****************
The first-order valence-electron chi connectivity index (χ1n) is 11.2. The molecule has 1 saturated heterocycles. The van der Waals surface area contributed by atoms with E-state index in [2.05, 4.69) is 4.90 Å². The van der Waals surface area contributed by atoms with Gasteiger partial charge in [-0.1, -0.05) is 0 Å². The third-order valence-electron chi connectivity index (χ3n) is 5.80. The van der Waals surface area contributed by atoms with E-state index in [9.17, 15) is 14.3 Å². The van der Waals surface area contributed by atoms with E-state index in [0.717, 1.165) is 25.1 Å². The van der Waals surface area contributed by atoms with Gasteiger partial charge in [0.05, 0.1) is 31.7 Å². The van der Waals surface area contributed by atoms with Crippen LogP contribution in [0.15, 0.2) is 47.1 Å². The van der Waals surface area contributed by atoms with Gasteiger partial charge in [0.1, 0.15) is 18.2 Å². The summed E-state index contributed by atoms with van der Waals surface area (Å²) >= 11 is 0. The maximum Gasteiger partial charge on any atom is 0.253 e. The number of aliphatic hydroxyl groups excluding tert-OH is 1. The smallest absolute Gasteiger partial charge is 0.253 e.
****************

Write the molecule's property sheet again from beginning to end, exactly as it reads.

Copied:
The first-order valence-electron chi connectivity index (χ1n) is 11.2. The molecule has 1 saturated heterocycles. The van der Waals surface area contributed by atoms with E-state index in [2.05, 4.69) is 4.90 Å². The van der Waals surface area contributed by atoms with Gasteiger partial charge in [-0.1, -0.05) is 0 Å². The third-order valence-electron chi connectivity index (χ3n) is 5.80. The van der Waals surface area contributed by atoms with E-state index in [9.17, 15) is 14.3 Å². The van der Waals surface area contributed by atoms with E-state index in [0.717, 1.165) is 25.1 Å². The van der Waals surface area contributed by atoms with Gasteiger partial charge in [0.05, 0.1) is 31.7 Å². The van der Waals surface area contributed by atoms with Crippen LogP contribution in [0.15, 0.2) is 47.1 Å². The van der Waals surface area contributed by atoms with Gasteiger partial charge in [0.1, 0.15) is 18.2 Å². The summed E-state index contributed by atoms with van der Waals surface area (Å²) >= 11 is 0. The maximum Gasteiger partial charge on any atom is 0.253 e. The number of aliphatic hydroxyl groups excluding tert-OH is 1. The smallest absolute Gasteiger partial charge is 0.253 e.